A lot of the education process, especially in terms of top-down leadership, should involve promoting that kind of original thought and creative Imagineering so that it can take place across the board. We shouldn’t just expect the influential change to come from a select few entrepreneurs who have the time, money, and luxury to come up with their own ideas. I’m in a very privileged position because I don’t have to wait for it to rain to eat, but I recognise that’s not a luxury everybody can afford or has the privilege of being born into.

Croad protesting

Maritha: From a very personal perspective, it’s definitely about leaving a personal legacy or something societally valuable behind. But it also speaks into the stakeholder economy. If you think about how the economy and values have moved over the years, the conversation today is around the future of the stakeholder economy and how your customers are going to decide who they spend their money with.

If you look at how Airbnb and Uber and all those tech companies which basically use personalised entrepreneurship earn money, I think they’re closely linked to ideas around the circular economy. That is what is going to drive companies of the future because, if you don’t start thinking like that, you’re going to be Kodak, you won’t be here in ten years’ time. And it’s more than simply adopting the stakeholder economy, you’ve got to really buy into the idea of stakeholders having opportunities and consumers becoming more sensitive around what they consume and who they buy their consumables from. I live in a little farming community where there are local smallholdings close to the city. We don’t buy from big shops. We support the little farmers around us because we understand that buying our produce from them circulates cash around our community and that’s infinitely more sustainable than buying from Shoprite or Pick& Pay.

I think that’s going to happen more and more and as people lose their jobs and find other ways of earning income through servicing their neighbourhoods. It’s what regeneration is all about. Whether it’s childcare, or food, or education, it doesn’t really matter. I really think the stakeholder economy and community-based income opportunities are going to become more obvious, and large companies or large holdings might find themselves empty.

Alex: One of the things I’ve noticed take a lot more prevalence during the COVID lockdown is the concept of the 20-minute neighbourhood; the idea that everything you need in work or in life is within twenty minutes’ walk of where you live. I realise that’s not going to be possible in a lot of countries or locations that cover a bigger area, but certainly in developed cities and larger areas where most of the pollution is generated and a lot of the problems are caused environmentally or by social issues created in the cities themselves, a lot of that could be somewhat resolved by the idea of a twenty-minute neighbourhood and more localised thought. COVID has made it much less appealing for the majority of people to want to go to places like out-of-town shopping centres and big supermarkets. Instead, they’re seeking out more niche, local solutions.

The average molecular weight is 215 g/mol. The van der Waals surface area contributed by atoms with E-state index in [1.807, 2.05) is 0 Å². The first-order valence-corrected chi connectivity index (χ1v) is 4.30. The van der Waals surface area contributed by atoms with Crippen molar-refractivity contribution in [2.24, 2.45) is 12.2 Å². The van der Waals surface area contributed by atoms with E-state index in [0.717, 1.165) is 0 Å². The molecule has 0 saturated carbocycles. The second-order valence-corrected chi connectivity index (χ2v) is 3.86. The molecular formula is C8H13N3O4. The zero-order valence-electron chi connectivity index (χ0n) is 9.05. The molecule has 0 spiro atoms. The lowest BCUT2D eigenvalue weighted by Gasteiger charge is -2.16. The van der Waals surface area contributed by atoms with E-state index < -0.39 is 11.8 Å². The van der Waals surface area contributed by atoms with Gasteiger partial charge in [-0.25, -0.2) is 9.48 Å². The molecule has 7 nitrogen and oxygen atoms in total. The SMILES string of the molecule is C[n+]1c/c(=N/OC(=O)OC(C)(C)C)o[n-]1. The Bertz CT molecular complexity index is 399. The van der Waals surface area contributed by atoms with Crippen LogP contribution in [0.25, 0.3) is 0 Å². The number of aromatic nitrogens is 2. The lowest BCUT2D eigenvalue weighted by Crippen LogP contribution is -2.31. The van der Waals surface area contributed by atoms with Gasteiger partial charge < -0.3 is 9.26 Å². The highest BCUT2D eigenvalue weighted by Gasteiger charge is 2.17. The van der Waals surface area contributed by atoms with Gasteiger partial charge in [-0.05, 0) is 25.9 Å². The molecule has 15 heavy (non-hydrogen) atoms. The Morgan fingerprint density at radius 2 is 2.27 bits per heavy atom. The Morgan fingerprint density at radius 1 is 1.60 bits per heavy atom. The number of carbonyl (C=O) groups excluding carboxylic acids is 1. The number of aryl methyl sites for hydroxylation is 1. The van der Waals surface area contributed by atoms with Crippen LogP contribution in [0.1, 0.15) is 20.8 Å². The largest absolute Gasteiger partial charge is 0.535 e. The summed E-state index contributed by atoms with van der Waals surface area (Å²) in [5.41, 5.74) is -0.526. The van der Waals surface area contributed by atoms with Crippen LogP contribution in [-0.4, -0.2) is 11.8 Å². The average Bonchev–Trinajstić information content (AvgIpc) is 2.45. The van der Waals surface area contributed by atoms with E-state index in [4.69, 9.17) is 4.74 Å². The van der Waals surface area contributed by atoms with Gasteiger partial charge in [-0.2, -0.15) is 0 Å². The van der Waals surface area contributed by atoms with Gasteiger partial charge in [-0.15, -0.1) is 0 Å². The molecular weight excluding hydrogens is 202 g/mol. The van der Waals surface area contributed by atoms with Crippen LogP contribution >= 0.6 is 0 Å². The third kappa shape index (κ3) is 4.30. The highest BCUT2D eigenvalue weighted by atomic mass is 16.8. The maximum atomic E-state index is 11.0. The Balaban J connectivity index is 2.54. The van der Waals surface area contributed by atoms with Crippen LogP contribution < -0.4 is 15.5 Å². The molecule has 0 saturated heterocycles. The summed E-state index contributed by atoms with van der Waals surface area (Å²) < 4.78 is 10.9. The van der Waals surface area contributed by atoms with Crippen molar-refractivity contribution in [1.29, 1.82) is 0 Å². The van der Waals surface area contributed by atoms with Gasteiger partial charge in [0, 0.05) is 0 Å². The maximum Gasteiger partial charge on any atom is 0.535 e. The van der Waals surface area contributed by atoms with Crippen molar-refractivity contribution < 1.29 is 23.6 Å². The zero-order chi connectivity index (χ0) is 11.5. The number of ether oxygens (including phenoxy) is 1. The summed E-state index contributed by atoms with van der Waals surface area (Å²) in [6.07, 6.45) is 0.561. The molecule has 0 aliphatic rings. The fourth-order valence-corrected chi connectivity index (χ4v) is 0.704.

My hope is that this idea of the 20-minute neighbourhood will continue to grow and create lots more creative thought around “what does my community need, what does my neighbourhood need, and is there something that is a necessity here”, rather than thinking about the idea of a big franchise or proliferating globally. It will be about identifying what is required in your neighbourhood that you can create a sustainable income and living from, and it will prompt us to ask ourselves questions like, “do we produce products in neighbourhoods now, do we make things locally, do we look at things on a local scale rather than a global scale and use local materials because those have now become more practical and affordable?”

Maritha: And, if you take that twenty-minute idea of yours one step further, think about how much you’ll protect the environment when people are no longer moving about. A lot of the gases will be eliminated, and if it’s a twenty-minute community neighbourhood you won’t need packaging. I’ve got glass bottles that I take to the dairy and we fill them up, I haven’t had plastic in the house for a long time. It changes the way you operate and work, how you buy products and how people produce them, and you won’t need huge pieces of land because you’re only looking after a smaller number of people.

For example, you won’t need two thousand children in a school if you can have a far more community-based environment for a child to learn in.

Even if the education is online it could be five children or ten children learning together, which completely changes the landscape as it brings people closer and into a more intimate scenario. Not too long ago it was all about smartphones and Facebook and people didn’t connect anymore, so I think this could help us connect again.

It does raise another issue though, and it brings in the developing world again. The majority of people in the developing world don’t have access to technology or data, and can’t afford the cost of data, so while my team at MTS are busy rolling out online research projects even as we speak, we also have to duplicate everything on paper for people who don’t have the technology or bandwidth to access online resources. Once again, it’s the divide between people with access to opportunities and people who don’t have access to opportunities. How do you make things available to everybody? What’s the responsibility of corporates and governments to make these resources more affordable, so that technology is not the next driver for inequality?